The End of an Era: Dusty Baker

Three days after the Cincinnati Reds were eliminated in convincing fashion in the NL Wild Card game, Dusty Baker has been relieved of his managerial duties. In other words, Bob Castellini and the Reds have fired Dusty Baker.

Judging by the talent and the recent success of this Reds team, 2013 was a big disappointment. They coasted through the season and never really came together as a team. Maybe it was due to lack of leadership on the field. Maybe it had to do with all the injuries. Or maybe it was simply time for a change in the clubhouse.

Dusty Baker is a good manager. He’s taken three different teams to the playoffs and been named Manager of the Year on three different occasions. You don’t rack up those kinds of numbers unless you’re doing something right.

Dusty prides himself on being a players manager. By all indications, guys love playing for him and rightfully so. He always sticks up for his players and gives them ample time to “find their groove”. Since taking over in 2008, he’s done a good job of keeping the pulse of the team and pushing the right buttons at the right times.

Until this year. For whatever reason, it seemed like Baker lost the team this year. Players seemed lethargic or uninterested at times and they rarely showed emotion on the field. Losing the last six games of the season and being dominated by the Pirates along the way proved it was time for a change.

Perhaps more than anything, this news proves it was time for Dusty to go…


With all that being said, Dusty did some great things during his tenure in Cincinnati. Similar to what Carson Palmer did for the Bengals, Dusty helped make the Reds relevant once again. He led the Reds to their first playoff appearance in fifteen years in 2010 and changed the culture in Cincinnati along the way.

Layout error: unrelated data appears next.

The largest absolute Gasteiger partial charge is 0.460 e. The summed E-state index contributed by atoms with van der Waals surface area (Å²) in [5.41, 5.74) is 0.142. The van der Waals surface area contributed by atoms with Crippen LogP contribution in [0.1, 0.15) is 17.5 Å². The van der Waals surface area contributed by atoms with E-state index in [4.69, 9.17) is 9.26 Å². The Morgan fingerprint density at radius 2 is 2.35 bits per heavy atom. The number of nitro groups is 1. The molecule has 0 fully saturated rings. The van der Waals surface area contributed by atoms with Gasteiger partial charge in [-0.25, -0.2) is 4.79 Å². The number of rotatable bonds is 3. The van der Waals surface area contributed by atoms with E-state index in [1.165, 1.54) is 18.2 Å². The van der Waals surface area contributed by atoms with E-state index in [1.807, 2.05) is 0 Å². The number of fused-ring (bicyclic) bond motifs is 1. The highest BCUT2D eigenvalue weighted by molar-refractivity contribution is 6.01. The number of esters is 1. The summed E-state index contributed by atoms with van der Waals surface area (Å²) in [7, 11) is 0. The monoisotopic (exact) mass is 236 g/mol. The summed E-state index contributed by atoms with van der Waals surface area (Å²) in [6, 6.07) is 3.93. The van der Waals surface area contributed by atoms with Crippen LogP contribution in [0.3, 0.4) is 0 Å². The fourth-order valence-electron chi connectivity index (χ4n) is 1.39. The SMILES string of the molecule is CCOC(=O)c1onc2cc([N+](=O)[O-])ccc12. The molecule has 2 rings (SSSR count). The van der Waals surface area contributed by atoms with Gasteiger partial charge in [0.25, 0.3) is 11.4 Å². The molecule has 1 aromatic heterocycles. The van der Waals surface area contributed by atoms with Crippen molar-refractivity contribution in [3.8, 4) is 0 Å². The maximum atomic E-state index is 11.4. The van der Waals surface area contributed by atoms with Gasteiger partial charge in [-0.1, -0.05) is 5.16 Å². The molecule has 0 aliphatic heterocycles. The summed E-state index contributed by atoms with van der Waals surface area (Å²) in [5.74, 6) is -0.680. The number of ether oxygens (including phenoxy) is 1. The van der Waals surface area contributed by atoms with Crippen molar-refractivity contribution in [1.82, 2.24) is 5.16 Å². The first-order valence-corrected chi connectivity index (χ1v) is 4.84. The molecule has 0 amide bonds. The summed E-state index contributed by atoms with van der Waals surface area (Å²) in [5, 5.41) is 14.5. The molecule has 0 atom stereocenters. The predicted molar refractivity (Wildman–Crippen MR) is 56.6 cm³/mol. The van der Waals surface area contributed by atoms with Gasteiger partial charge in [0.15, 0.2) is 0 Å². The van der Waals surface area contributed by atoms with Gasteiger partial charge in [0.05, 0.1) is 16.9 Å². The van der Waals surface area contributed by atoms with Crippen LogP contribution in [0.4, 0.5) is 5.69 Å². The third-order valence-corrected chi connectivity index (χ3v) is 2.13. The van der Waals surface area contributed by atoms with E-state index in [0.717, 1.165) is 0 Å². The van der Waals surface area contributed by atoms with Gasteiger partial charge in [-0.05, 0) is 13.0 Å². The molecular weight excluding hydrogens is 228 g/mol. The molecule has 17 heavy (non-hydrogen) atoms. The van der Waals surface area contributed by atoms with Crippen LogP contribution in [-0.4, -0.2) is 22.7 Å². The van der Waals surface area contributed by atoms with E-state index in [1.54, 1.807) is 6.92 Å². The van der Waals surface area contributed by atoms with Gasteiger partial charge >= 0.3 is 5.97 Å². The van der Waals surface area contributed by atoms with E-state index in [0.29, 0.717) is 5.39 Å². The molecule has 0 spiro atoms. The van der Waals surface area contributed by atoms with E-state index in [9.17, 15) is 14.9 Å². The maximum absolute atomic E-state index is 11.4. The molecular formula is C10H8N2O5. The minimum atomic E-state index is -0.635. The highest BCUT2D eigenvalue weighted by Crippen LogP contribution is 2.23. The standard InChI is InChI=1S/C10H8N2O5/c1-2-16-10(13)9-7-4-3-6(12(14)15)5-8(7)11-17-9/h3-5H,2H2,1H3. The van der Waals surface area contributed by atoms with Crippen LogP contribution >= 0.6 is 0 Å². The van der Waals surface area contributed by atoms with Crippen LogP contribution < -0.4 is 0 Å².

Eventually his laid back approach and stubbornness wore on the fan base and apparently on the ownership, but we shouldn’t forget everything Dusty Baker did for this franchise. He’s the most successful Reds manager since the beloved Lou Piniella and he deserves some recognition.

Alas, it was indeed the time for a change in Cincinnati.

While fans and analysts continue throwing around ludicrous names such as Pete Rose and Johnny Bench to become the next manager of the Cincinnati Reds, I will trust Bob Castellini and Walt Jocketty to make the right decision. The best part about this franchise is they have the right men leading the team from the very top.

Regardless of the decision, I hope Reds fans remember Dusty Baker for more than just this season.

Cincinnati Reds All-Time Lineup

The Reds are one of the most storied franchises in baseball history. They were the first professional baseball team and have won five World Series titles. Cincinnati’s “Big Red Machine” dominated the National League from 1970 to 1976 and won two World Series along the way.

The rich history of the Cincinnati Reds is filled with Hall of Fame players and MVP talent at every position. Some of the greatest players of all-time played for the Reds at some point in their career.

The infographic below details the Cincinnati Reds all-time lineup. There was no science or criteria for determining the best players at each position. The lineup is my own opinion and something unique to add to the blog.

Admittedly, the biggest question mark is the decision to put Joey Votto at first base over Tony Perez and Ted Kluszewski. I feel that Joey Votto will surpass both of these players by the time his career is over and will go down as one of the greatest Reds of all-time.

(The order of the names is the projected batting order. The number to the left of each name indicates the position for that player.)